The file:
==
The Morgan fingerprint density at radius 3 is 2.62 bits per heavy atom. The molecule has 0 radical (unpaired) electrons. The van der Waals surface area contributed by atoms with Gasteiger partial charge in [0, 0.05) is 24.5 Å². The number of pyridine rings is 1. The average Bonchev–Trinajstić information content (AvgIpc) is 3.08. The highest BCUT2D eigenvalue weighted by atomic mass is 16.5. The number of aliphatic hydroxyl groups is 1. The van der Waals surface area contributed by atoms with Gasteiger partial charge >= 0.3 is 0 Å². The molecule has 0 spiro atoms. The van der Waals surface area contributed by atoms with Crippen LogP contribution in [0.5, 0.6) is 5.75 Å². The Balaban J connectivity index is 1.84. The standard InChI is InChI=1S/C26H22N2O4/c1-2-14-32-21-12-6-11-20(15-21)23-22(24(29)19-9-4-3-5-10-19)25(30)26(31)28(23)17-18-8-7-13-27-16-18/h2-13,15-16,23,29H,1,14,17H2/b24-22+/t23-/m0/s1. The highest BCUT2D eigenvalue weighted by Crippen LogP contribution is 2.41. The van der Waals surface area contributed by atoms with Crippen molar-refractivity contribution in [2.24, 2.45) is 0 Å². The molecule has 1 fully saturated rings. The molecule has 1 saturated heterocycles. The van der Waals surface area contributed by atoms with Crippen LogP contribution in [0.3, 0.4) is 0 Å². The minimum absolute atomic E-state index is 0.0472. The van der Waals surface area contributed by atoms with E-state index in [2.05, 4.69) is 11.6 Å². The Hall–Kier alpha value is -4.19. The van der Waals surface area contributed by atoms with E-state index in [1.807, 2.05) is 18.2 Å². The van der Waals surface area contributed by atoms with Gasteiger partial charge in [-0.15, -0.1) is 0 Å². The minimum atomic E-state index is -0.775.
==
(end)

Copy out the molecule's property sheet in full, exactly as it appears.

The Morgan fingerprint density at radius 3 is 2.62 bits per heavy atom. The molecule has 0 radical (unpaired) electrons. The van der Waals surface area contributed by atoms with Gasteiger partial charge in [0, 0.05) is 24.5 Å². The number of pyridine rings is 1. The average Bonchev–Trinajstić information content (AvgIpc) is 3.08. The highest BCUT2D eigenvalue weighted by atomic mass is 16.5. The number of aliphatic hydroxyl groups is 1. The van der Waals surface area contributed by atoms with Gasteiger partial charge >= 0.3 is 0 Å². The molecule has 0 spiro atoms. The van der Waals surface area contributed by atoms with Crippen LogP contribution in [0.5, 0.6) is 5.75 Å². The Balaban J connectivity index is 1.84. The standard InChI is InChI=1S/C26H22N2O4/c1-2-14-32-21-12-6-11-20(15-21)23-22(24(29)19-9-4-3-5-10-19)25(30)26(31)28(23)17-18-8-7-13-27-16-18/h2-13,15-16,23,29H,1,14,17H2/b24-22+/t23-/m0/s1. The highest BCUT2D eigenvalue weighted by Crippen LogP contribution is 2.41. The van der Waals surface area contributed by atoms with Crippen molar-refractivity contribution in [2.24, 2.45) is 0 Å². The molecule has 1 fully saturated rings. The molecule has 1 saturated heterocycles. The van der Waals surface area contributed by atoms with Crippen LogP contribution in [0.3, 0.4) is 0 Å². The minimum absolute atomic E-state index is 0.0472. The van der Waals surface area contributed by atoms with E-state index in [2.05, 4.69) is 11.6 Å². The Hall–Kier alpha value is -4.19. The van der Waals surface area contributed by atoms with E-state index in [1.807, 2.05) is 18.2 Å². The van der Waals surface area contributed by atoms with Gasteiger partial charge in [-0.15, -0.1) is 0 Å². The minimum atomic E-state index is -0.775.